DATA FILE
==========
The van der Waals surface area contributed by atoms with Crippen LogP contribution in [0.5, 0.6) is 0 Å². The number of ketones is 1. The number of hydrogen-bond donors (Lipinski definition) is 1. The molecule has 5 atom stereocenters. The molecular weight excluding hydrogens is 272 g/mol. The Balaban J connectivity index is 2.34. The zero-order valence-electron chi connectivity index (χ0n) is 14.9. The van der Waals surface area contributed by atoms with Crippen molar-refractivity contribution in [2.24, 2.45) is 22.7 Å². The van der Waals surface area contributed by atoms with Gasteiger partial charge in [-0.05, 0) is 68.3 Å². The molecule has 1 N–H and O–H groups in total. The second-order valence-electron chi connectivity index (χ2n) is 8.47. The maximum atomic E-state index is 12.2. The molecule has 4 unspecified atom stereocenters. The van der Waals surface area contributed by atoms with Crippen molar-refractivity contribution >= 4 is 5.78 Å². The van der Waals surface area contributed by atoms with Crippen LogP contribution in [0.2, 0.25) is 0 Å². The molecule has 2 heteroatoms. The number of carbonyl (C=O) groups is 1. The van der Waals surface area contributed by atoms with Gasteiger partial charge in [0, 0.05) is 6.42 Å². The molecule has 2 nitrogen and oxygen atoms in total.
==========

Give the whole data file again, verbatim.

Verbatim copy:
The van der Waals surface area contributed by atoms with Crippen LogP contribution in [0.5, 0.6) is 0 Å². The number of ketones is 1. The number of hydrogen-bond donors (Lipinski definition) is 1. The molecule has 5 atom stereocenters. The molecular weight excluding hydrogens is 272 g/mol. The Balaban J connectivity index is 2.34. The zero-order valence-electron chi connectivity index (χ0n) is 14.9. The van der Waals surface area contributed by atoms with Crippen molar-refractivity contribution in [2.24, 2.45) is 22.7 Å². The van der Waals surface area contributed by atoms with Gasteiger partial charge in [-0.05, 0) is 68.3 Å². The molecule has 1 N–H and O–H groups in total. The second-order valence-electron chi connectivity index (χ2n) is 8.47. The maximum atomic E-state index is 12.2. The molecule has 4 unspecified atom stereocenters. The van der Waals surface area contributed by atoms with Crippen molar-refractivity contribution >= 4 is 5.78 Å². The van der Waals surface area contributed by atoms with Crippen LogP contribution in [0.2, 0.25) is 0 Å². The molecule has 2 heteroatoms. The number of carbonyl (C=O) groups is 1. The van der Waals surface area contributed by atoms with Gasteiger partial charge in [0, 0.05) is 6.42 Å². The molecule has 2 nitrogen and oxygen atoms in total.